UVB at 311-313nm has been demonstrated to be the most efficient waveband for effective clearance of psoriasis. The entire broadband spectrum will cause erythema (burning), so that only a relatively small dose of the effective energy can be delivered before the patient's skin begins to go red. A narrowband unit (TL-01 lamps) produces nearly all its energy as 311-313nm so that more effective treatment can be delivered without injury.
Psoralen interacts with UVA to produce a therapeutic effect, maximal at about 330nm. Fluorescent bulbs used for UVA phototherapy peak at around 360 nm. Standard exposure to UVA on its own has little effect on psoriasis or other skin diseases. Hence standard UVA bulbs are mostly used for photochemotherapy (PUVA).
Recently high output UVA1 bulbs have become available. The name refers to the selection of a relatively narrow band of longer wavelengths peaking at 370nm. The deep penetrating energy has been shown to be effective for atopic dermatitis and scleroderma, and is under investigation for other indications.
Cosmetic applications of UVR, i.e. tanning booths or sun beds, became popular in the 1970s when fluorescent bulbs producing UVA became commercially available. The lack of UVB made them apparently safer to operate and they continue to be widely promoted. Many sun bed operators provide ‘booster’ bulbs that produce significant UVB and a large variety of bulbs are available for cosmetic purposes.
The measurement of the radiation dose is known as the dosimetry.
To describe the radiation emitted by a lamp it is necessary to give the distribution of energy as a function of wavelength. Wavelength is the distance between two corresponding points on successive waves.
Radiation detectors (sensors) are sensitive to a limited range of wavelengths, i.e. UVB sensors may measure correctly only at 310nm, and UVA sensors at 350nm. A sensor designed for a specific situation (e.g. to measure irradiance in the UVB cabinet) cannot be used in another (e.g. sunlight) to indicate a safe dose.
Modern electronic phototherapy units have built-in or integrated dosimetry. Sensors detect the output of the lamps, and radiance fluctuations are integrated into the calculated dose. However backup timers are wise and regular recalibration is essential.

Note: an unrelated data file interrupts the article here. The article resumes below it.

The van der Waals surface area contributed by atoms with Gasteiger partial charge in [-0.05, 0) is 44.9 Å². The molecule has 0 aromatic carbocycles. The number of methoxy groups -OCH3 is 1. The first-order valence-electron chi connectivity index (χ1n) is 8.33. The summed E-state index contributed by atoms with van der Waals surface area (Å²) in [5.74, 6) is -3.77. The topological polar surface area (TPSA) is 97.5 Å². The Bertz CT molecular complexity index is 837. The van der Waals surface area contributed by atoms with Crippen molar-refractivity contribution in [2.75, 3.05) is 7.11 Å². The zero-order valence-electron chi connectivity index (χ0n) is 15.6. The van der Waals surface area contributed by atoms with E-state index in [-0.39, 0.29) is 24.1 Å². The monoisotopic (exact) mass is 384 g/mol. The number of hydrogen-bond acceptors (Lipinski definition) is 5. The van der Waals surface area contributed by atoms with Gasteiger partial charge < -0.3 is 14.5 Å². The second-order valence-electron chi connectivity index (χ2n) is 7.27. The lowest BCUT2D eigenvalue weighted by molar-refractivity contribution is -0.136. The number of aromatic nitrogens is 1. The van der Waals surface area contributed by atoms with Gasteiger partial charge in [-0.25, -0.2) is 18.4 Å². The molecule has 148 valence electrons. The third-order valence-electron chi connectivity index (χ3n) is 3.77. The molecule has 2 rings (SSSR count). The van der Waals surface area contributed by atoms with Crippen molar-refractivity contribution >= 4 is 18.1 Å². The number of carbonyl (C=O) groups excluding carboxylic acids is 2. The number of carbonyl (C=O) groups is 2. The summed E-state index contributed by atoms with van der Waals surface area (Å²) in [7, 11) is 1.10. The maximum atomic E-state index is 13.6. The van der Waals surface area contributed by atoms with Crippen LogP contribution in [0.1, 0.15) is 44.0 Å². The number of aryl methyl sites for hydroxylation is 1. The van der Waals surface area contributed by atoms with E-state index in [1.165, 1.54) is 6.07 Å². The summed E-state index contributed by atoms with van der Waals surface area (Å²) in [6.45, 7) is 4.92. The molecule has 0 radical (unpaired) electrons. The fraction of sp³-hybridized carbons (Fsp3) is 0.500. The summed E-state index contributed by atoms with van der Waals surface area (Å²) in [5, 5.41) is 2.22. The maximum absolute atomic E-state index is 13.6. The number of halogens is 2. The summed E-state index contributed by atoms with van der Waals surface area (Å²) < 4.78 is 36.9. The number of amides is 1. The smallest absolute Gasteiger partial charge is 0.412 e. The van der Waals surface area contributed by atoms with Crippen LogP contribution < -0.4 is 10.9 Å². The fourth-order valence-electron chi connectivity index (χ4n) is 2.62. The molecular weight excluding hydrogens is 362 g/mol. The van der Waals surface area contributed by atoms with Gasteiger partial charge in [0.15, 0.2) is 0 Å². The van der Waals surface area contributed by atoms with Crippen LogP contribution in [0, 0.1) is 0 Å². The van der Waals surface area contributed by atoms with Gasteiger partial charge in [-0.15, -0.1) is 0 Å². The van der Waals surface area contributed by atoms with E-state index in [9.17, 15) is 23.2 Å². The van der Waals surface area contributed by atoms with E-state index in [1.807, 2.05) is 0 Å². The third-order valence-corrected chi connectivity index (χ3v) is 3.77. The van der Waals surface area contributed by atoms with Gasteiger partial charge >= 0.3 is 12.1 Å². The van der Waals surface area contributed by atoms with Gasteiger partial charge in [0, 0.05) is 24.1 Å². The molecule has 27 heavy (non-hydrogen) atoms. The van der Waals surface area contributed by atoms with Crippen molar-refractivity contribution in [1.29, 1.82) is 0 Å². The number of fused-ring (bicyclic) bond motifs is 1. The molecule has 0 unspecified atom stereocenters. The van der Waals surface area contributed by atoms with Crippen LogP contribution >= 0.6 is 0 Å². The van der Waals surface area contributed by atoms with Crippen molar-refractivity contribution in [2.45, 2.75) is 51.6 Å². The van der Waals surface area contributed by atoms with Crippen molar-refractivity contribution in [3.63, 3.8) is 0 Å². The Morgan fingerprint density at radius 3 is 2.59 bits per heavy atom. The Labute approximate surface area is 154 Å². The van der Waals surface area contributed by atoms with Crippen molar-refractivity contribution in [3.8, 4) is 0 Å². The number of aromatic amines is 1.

There are a variety of different ways of measuring UVR. The technology is complex and will not be covered in this course.
Radiometric terms and units are used for UVR dosimetry.
One Joule = One watt/sec
Staff working in a phototherapy unit must be protected from exposure to UV radiation.
In addition, there are legal responsibilities regarding the electrical safety of electrical installations (Electricity Act 1992), the training of staff and hazard identification (Health and Safety in Employment Act 1992). An electrician must check devices used to treat patients every 6 months.
Common problems include non-functioning lamps, non-functioning ballasts, blown fuses, misplacement of lamps (e.g. UVB instead of UVA). The results may be under- or over-treatment, which could result in severe burns. Ensure all lamps are functioning prior to each treatment and monitor treatment times and meter readings.
Draw diagrams of the spectral outputs of fluorescent broadband UVB, narrowband UVB, UVA and UVA1 lamps.
Information for patients
See the DermNet NZ bookstore
© 2020 DermNet New Zealand Trust.
DermNet NZ does not provide an online consultation service. If you have any concerns with your skin or its treatment, see a dermatologist for advice.